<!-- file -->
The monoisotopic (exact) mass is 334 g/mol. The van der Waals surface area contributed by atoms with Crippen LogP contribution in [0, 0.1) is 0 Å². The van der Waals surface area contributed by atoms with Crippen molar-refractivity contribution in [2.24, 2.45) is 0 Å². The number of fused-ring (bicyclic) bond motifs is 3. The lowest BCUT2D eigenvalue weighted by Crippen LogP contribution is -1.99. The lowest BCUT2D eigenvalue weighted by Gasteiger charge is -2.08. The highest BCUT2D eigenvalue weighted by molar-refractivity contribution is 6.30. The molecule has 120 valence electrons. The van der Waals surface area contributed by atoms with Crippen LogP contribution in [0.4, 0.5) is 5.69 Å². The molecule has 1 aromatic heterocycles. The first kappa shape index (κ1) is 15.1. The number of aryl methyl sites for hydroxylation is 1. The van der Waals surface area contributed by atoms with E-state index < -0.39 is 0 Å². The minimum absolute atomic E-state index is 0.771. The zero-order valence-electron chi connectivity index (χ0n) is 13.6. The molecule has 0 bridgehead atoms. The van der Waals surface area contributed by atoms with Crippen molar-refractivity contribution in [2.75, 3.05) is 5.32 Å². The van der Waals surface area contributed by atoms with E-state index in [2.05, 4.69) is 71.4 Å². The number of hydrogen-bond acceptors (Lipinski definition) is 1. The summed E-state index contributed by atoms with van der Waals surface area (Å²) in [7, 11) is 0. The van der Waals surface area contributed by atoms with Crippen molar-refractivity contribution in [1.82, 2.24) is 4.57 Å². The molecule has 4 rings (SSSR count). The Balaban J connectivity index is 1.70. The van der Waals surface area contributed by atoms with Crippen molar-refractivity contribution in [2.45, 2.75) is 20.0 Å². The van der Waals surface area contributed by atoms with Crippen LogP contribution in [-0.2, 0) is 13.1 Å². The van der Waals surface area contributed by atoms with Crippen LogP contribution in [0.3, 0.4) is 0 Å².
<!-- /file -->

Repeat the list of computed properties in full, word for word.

The monoisotopic (exact) mass is 334 g/mol. The van der Waals surface area contributed by atoms with Crippen LogP contribution in [0, 0.1) is 0 Å². The van der Waals surface area contributed by atoms with Crippen molar-refractivity contribution in [2.24, 2.45) is 0 Å². The number of fused-ring (bicyclic) bond motifs is 3. The lowest BCUT2D eigenvalue weighted by Crippen LogP contribution is -1.99. The lowest BCUT2D eigenvalue weighted by Gasteiger charge is -2.08. The highest BCUT2D eigenvalue weighted by molar-refractivity contribution is 6.30. The molecule has 120 valence electrons. The van der Waals surface area contributed by atoms with Crippen LogP contribution in [0.4, 0.5) is 5.69 Å². The molecule has 1 aromatic heterocycles. The first kappa shape index (κ1) is 15.1. The number of aryl methyl sites for hydroxylation is 1. The van der Waals surface area contributed by atoms with E-state index < -0.39 is 0 Å². The minimum absolute atomic E-state index is 0.771. The zero-order valence-electron chi connectivity index (χ0n) is 13.6. The molecule has 0 bridgehead atoms. The van der Waals surface area contributed by atoms with Crippen molar-refractivity contribution in [2.75, 3.05) is 5.32 Å². The van der Waals surface area contributed by atoms with E-state index in [2.05, 4.69) is 71.4 Å². The number of hydrogen-bond acceptors (Lipinski definition) is 1. The summed E-state index contributed by atoms with van der Waals surface area (Å²) in [7, 11) is 0. The van der Waals surface area contributed by atoms with Crippen molar-refractivity contribution in [1.82, 2.24) is 4.57 Å². The molecule has 4 rings (SSSR count). The Balaban J connectivity index is 1.70. The van der Waals surface area contributed by atoms with Crippen molar-refractivity contribution in [2.45, 2.75) is 20.0 Å². The van der Waals surface area contributed by atoms with Crippen LogP contribution in [-0.2, 0) is 13.1 Å². The van der Waals surface area contributed by atoms with Crippen LogP contribution in [0.3, 0.4) is 0 Å².